University of Calgary Gauntlet, November 16, 1978

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Costello excites audience fever

Lynne Gaetz

If you weren't at the Jubilee Auditorium Monday night, you missed the best rock concert ever to hit Calgary.

Elvis Costello and the Attractions gave a show that blew the roof off the auditorium. Never have I seen such an exciting performance, and never have I witnessed such enthusiastic fans.

Now to get down to facts. The show was opened (on time) by The Wives. This Toronto band sounds like British punk rock — possibly because one of the members is British. The Wives — wearing long white underwear — were a perfect warm up band to Costello; they complimented him, yet they didn't overpower him.

They sang an impressive list of new wave songs. Most of their material was original, and their cover versions of songs by The Kinks and Ian Dury were done quite well. However their sound had flaws: the vocals were often drowned out, and they weren't always in sync. Yet this band leaped about on stage with such energy that it literally hurt to sit still. The Wives are good (not outstanding) punk band. They warmed up the audience.

Elvis Costello, the main attraction, stepped on stage wearing a wrinkled black suit, and he immediately launched into the fast-paced "Mystery Dance."

Unlike The Wives, Costello stood perfectly still at the microphone; yet he has a power that had fans dancing in the aisles.

Costello's set included most of his standards like "The Beat," "Chelsea," and "Radio, Radio." He also included some unreleased material such as "Accidents Will Happen."

When I heard that Costello would appear at the Jubilee, I anticipated problems. I wasn't wrong.

The auditorium is so classy most of the audience felt inhibited about jumping around. Near the end of his set however, Costello got people moving by comparing us to Edmonton: he said that in Edmonton people actually danced. This comment sparked an avalanche of fans to the stage area.

People danced about wildly to "Pump It Up," and this is when the trouble started. Fans started leaping into the orchestra pit, only to be kicked out. Several of the audience got beaten quite badly by the security.

Costello, to put it mildly, wasn't pleased. He even went so far as to throw his microphone stand at a particularly aggressive security guard.

Apparently Edmonton had none of these problems. The orchestra pit at the northern auditorium was level with the audience, so over-eager fans were stopped before they could climb into it. (In Calgary, however, the pit was lowered quite deeply. The Attractions wanted fans in the pit; the security didn't; there was quite a communication breakdown.)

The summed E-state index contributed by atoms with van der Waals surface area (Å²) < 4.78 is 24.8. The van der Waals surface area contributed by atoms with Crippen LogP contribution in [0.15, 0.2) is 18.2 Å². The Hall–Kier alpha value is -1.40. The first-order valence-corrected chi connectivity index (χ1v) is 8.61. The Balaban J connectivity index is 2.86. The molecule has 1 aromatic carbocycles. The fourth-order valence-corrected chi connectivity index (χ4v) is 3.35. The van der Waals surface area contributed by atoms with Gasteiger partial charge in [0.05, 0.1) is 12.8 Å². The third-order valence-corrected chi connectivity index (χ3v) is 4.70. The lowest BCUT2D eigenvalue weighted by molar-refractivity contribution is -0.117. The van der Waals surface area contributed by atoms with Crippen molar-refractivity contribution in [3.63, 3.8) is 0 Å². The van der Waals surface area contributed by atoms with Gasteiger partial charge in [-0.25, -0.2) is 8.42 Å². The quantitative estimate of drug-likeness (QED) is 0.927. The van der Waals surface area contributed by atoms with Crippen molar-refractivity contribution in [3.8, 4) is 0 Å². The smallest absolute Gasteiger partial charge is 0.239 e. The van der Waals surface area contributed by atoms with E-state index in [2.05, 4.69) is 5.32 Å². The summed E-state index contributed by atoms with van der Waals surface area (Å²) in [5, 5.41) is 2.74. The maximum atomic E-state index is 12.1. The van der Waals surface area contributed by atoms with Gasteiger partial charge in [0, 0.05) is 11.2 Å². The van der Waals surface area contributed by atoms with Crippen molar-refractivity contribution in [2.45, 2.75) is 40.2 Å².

Fans leaped or were pushed into the orchestra pit where security waited. Once in the pit it was no easy chore to leave it, so some of the bouncers had a field day.

I've heard some punk rock haters say this is typical, that punk breeds violence, yet I'd say the fans were generally well-behaved. They simply wanted to dance. I have a strong suspicion that the Jubilee will not be hosting another rock band for some time.

Throughout all the trouble, Costello was the perfect showman. His voice was powerful and his band showed incredibly talented. Their musical brilliance served to downplay The Wives who were exciting, but not exactly great musicians. Costello received a long standing ovation, and came back for one encore.

People were basically satisfied with the show. I heard no negative responses from the audience, and I seriously doubt anyone left the show disappointed.

Costello is definitely becoming the king of new wave. If you saw Costello last year on Saturday Night Live, you didn't see a true performance. He was awful on that show (yet even the Stones looked awful on Saturday Night Live).

After the show, I got into the stage entrance when Costello, his band, and The Wives were leaving. Elvis casually asked what day it was. I told him, they paused, and took off into the night, back to yet another hotel room in their cross-Canada tour.

Amazingly enough, Costello is not touring the U.S. (apparently he has no love for the country). After they leave Canada, The Attractions will tour Asia.

According to Perryscope promoter Norm Perry, Costello loved Calgary. His fans in this city were certainly appreciative of his music. The Jubilee was packed, so it is apparent that Calgary has a rather large population of closet punks.

Elvis Costello put on a show that many people in this town will always remember.. He was, I believe, the first taste Calgary has had of real rock and roll.

Unfortunately, we may not see such rock and roll in this city again, for some time. Performers like Elvis Costello don't come this way very often.


The Gauntlet, November 16, 1978

Lynne Gaetz reviews Elvis Costello & The Attractions and opening act Battered Wives, Monday, November 13, 1978, Jubilee Auditorium, Calgary, AB, Canada.


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